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What to do with Baby's Things After Loss

It's hard to look at. The empty crib, the washed and put away clothes that were waiting to be worn, the diapers and wipes that were pre-purchased so you didn't have to worry about making a run to the store for a little while, the toys and gifts that were ready to be played with. It's all just hard.

The question that comes up when the initial dust settles and you open the nursery door again is what do I do with the things that were intended for the baby that's not coming home? Everyone I have talked to has varying stages of baby items when their loss occurred. Some started stockpiling the moment they were pregnant and others were waiting until much closer to the birth to get things ready. The solutions to the question of what to do with baby's things are equally different.

In my experience, I had a two-year-old boy who was using the crib so I moved him out into his big boy bed and into a room that he now shared with his big brother. My kids were great sleepers so were happy to stay in their crib for longer and never tried to climb out. I felt guilty after my twins died that I moved him out of his crib prematurely and made him grow up too fast. I truly cherished every moment I could of their babyhood and to me, this felt like I rushed him, (he has grown into a very well adjusted, successful young man so my worrying was for nothing) but it just added to the list of things I was blaming myself for in that season. I had several things cleaned up and ready to be reused for the twins and even purchased a couple of new items like a double stroller and double bouncy seat. I did return those two items because they were too specific to remind me of what was missing in my life but the rest I kept pretty much intact.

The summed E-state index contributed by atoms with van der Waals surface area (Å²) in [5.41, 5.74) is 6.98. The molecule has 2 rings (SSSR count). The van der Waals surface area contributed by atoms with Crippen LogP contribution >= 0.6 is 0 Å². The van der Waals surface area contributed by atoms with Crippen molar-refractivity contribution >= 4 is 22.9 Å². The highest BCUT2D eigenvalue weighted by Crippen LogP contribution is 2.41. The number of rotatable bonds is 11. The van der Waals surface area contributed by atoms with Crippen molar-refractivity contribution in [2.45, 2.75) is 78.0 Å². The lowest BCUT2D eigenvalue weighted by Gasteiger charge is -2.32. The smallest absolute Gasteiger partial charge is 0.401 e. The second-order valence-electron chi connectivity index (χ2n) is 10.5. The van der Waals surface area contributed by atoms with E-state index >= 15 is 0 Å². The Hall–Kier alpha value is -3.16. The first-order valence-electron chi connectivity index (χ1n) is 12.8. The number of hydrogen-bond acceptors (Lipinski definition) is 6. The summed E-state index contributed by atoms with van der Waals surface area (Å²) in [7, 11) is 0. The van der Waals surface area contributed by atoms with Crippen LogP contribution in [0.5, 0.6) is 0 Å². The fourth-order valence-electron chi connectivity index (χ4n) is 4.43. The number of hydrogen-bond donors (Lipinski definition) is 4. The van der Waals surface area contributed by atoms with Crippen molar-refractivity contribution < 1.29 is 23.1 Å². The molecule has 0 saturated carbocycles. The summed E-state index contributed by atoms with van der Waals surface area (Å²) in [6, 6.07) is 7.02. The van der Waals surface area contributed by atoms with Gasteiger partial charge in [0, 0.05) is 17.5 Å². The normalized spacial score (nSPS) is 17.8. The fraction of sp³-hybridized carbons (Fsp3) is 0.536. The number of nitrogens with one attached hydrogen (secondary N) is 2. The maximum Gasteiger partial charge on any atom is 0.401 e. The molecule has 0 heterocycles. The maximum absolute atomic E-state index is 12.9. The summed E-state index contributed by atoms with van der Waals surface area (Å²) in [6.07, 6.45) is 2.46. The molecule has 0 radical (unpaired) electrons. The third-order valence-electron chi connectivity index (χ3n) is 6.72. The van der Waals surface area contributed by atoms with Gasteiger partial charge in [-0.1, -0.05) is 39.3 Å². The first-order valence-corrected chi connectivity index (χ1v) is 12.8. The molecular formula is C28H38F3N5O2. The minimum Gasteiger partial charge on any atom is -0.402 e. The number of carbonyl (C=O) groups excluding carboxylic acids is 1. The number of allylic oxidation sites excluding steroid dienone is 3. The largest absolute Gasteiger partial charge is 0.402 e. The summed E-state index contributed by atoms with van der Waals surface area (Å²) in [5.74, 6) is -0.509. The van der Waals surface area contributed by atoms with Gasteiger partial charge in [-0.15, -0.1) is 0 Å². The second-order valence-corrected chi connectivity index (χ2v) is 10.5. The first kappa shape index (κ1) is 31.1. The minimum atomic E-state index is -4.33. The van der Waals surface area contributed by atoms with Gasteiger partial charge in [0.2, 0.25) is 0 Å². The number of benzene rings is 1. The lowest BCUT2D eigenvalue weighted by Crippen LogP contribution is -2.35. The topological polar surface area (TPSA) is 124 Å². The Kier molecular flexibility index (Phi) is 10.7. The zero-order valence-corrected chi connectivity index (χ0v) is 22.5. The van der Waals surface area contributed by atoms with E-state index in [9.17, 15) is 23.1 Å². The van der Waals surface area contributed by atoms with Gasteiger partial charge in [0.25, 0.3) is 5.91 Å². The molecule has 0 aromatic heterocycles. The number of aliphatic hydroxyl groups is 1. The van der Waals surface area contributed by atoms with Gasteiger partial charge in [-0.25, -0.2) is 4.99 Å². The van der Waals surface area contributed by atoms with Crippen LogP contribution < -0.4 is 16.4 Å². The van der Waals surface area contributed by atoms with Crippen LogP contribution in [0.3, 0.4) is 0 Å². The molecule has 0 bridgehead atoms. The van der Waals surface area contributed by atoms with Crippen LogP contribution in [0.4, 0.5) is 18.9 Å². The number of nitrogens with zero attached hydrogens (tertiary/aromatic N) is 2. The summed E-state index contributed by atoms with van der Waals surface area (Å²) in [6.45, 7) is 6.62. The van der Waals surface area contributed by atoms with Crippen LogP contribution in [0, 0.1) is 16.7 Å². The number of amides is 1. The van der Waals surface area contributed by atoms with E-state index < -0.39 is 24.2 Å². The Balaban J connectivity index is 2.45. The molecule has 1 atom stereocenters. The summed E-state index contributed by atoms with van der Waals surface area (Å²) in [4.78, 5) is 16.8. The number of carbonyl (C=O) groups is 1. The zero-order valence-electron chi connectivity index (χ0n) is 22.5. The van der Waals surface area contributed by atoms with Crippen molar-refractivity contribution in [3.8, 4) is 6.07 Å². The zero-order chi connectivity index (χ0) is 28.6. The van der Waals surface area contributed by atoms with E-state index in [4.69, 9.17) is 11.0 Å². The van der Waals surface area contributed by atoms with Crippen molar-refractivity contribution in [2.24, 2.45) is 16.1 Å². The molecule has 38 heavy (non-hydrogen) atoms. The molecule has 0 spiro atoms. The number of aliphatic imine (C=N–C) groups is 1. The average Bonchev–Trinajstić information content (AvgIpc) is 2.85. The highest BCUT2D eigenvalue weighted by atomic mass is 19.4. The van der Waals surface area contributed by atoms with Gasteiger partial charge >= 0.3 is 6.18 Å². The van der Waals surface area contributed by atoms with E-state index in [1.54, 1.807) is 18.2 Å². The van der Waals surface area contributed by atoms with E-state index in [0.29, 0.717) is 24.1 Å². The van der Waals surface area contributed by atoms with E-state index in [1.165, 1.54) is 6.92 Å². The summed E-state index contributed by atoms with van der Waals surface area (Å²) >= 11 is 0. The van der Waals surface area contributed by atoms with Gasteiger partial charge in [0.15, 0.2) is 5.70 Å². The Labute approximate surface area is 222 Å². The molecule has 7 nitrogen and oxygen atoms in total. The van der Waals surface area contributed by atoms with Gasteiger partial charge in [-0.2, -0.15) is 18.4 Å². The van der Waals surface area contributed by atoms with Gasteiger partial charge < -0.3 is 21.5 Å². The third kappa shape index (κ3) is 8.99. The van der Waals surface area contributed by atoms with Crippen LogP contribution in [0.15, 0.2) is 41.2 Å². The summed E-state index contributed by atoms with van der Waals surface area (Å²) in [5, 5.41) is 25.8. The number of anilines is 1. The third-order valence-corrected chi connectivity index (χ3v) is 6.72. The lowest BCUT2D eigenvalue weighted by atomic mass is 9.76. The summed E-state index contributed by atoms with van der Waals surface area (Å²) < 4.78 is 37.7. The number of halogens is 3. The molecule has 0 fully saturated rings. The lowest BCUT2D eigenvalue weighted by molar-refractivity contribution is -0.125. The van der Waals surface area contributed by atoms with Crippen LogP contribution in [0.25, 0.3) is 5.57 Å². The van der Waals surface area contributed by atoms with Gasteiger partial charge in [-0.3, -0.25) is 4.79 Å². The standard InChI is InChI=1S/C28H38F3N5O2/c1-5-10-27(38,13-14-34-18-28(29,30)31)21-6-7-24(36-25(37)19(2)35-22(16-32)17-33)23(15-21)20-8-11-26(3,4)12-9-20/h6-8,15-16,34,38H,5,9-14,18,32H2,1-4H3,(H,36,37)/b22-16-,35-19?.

I knew I wanted another baby and my arms ached to hold one more baby before I called my family complete but I knew it would not be easy (more about that at another time). I was very clear without a doubt that a new baby would never replace the ones I lost, but I was hoping for some type of healing and I knew I didn't want my motherhood journey to end that way. I chose to leave my nursery as is and shut the door to deal with it at another time knowing that I was praying and hoping for a new pregnancy even though the thought of it scared me to absolute death.

The way that you choose to deal with the "things" is completely up to you. Ask yourself what would be the way to deal with it that would be incredibly kind to yourself? If having the items out where you can see them is painful then put them in storage or give it away if that makes you feel better. If having a little sanctuary of what once was and can be again is helpful then keep it there. As there is no timeline or "right way" to deal with grief, there is no right way to deal with your baby's things no matter what others may try to tell you.

My mom had a baby before I was born who died at birth and she told me she had her parents go before she came home from the hospital to completely dismantle the nursery she had prepared. My reaction during my loss was totally different- I looked at the things with the hope of what could be again and while the empty crib was painful at first, I wanted it to be a symbol of hope that it would be full again. Neither of us was right or wrong, but we just had different reactions to the same outcome. Neither of our babies was coming home.

I really want to urge you to just listen to yourself when you make the decision of what to do or not to do with your baby items. If you never even got to the nursery stage it may even be what to do with your sonogram pictures or maybe you kept the pregnancy test? There are so many beautiful ideas to memorialize your baby and remember it in your own way and the best thing you can do to honor yourself and your baby is to display them, or not... in a way that makes you feel good. If it's too painful then it's OK to put everything away in a special place out of sight to revisit and remember when you want. Don't let others tell you what you should or shouldn't be doing or feeling (they will try) and what the right and wrong way is to deal with the things you have for the baby you don't. Grief is such a personal journey that I want to encourage you to make it personally yours, and do and feel what is right for you for as long as it takes.

If you would like more info about how I can help you navigate your baby loss you can find out more about me on my website at or @navigatingbabyloss on Instagram and Facebook. Be sure to download my free 3-video series "The Truth About the Loss of Your Baby" to learn about my story and the strategies I used to cope with my own loss.


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